The Mirage airframe is designed for 6000 hours TTL, around twice that of the Baaz. Later on, NAL can do a fatigue test analysis on the Mirage, like it did for the Baaz and I’m pretty sure that they’ll find that the airframe can actually last quite a bit more. The reason for that belief of mine is that IAF Mirages have spent a large portion of their life being Air-defence fighters and that generally causes lower stresses on the airframe even though it involves more high-G maneuvering because you’re not lugging around heavy bombs. In fact, the typical IAF Mirage lead-out is a central drop tank and either clean or with dummy Magic-II on one pylon and one R-530D on another pylon. European air forces had found to their dismay that their F-16 wing spars had cracks in them much earlier than expected, and earlier than seen in other Air Forces that used F-16s for Air-defence, primarily because their missions involved lugging around bombs leading to high stresses.
Flexibility wise, there is no match for the Mirage in the IAF, except for the Su-30MKI now. It did everything that the IAF needed it to do. Air-defence fighter that took on the role of LGB platform for the 1999 Kargil war as well as did escort missions and since then is the only IAF fighter to be integrated with the Israeli Crystal Maze version of the Popeye Standoff air to ground missile.
Sometime in the late 1980s, a few years after induction, the Mirage became the de-facto prime nuclear weapon delivery platform for the IAF, whereas the Jaguar was the first platform to be considered for that role. You can read up on that here where its given in detail
. It also has some very rare pictures of Mirages with different camo schemes that indicate they were ear-marked for missions that involved low-level penetration and hence the green/brown camo.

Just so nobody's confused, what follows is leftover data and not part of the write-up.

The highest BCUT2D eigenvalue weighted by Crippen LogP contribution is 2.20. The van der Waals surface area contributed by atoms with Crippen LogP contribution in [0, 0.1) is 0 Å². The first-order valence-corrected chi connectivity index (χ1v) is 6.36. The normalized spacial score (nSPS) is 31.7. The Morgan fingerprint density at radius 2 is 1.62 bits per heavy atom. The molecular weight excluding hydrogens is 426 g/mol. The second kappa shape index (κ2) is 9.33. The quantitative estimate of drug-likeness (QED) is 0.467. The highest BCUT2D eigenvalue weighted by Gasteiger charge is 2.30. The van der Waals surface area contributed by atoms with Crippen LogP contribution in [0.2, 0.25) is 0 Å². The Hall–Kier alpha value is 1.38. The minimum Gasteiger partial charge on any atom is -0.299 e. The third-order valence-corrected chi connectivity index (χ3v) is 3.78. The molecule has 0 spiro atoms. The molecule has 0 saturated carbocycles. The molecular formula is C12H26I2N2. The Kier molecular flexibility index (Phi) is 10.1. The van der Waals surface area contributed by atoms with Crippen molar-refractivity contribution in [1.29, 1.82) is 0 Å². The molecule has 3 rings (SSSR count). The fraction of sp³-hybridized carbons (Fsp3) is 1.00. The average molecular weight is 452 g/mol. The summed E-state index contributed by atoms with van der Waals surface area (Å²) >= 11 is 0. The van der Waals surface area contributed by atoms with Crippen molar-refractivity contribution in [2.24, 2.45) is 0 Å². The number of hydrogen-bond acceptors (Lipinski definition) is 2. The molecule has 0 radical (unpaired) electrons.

To their consternation the air force found the bomb pods made by ARDE were just too heavy for the Jaguar. At take-off the aircraft’s ground clearance with the bomb slung to its belly was just two inches which made it unsafe. By late 1986, even as the Brasstacks raged, the Jaguar was rejected. The three pilots selected for the job were sent back. Search then began for new aircraft. The team homed in on the Mirage 2000 purchased from France a few years earlier and work began on preparing the aircraft as India’s prime delivery system.
From the air force, an Air Vice Marshal, who was specially assigned to co-ordinate with DRDO, flew a Mirage fighter stationed at Gwalior to Kalaikunda. Two other pilots, who had been trained for the task, flew in with two more fighters. The core assembly made by TBRL fitted snugly into the container which was then slung under the belly of a Mirage. The bomb, including its explosives, was slightly longer than two adult arms stretched out. Its diameter was as large as a wheel of a min-van. When the container was mated to the aircraft there was nothing to differentiate it from a regular conventional bomb.
The specially chosen pilots had practised the toss bombing manoeuvre for years. There was no extraordinary skill required. Just plain caution. The Mirage 200 was ideal for such a mission. Despite being inducted way back into the min-1980s, the fighter remains top of the line. Pilots praise its reliability and the ease of handling. The ergonomics of the cockpit ensure that man and machine work in absolute harmony.
The Air Vice Marshal mentioned above would’ve most likely been Ajit Bhavnani who went on to become Commander of the Tri-services Nuclear Command and later on Air Marshal and had previously been CO of No.7 Battle Axes.
Air Marshal Ajit Bhavnani, commander of the tri-services nuclear command, will take over as the IAF vice-chief on August 22. The post has remained vacant since a fortnight. Bhavnani’s successor at the Strategic Forces Command will be announced on Friday.
Bhavnani was commissioned into the IAF fighter stream in 1966 and flew 22 missions into the enemy territory during the 1971 Indo-Pak war. In 1976, he underwent the fighter combat leaders course at TACDE in Gwalior, returning to command the institution from 1989 to 1992.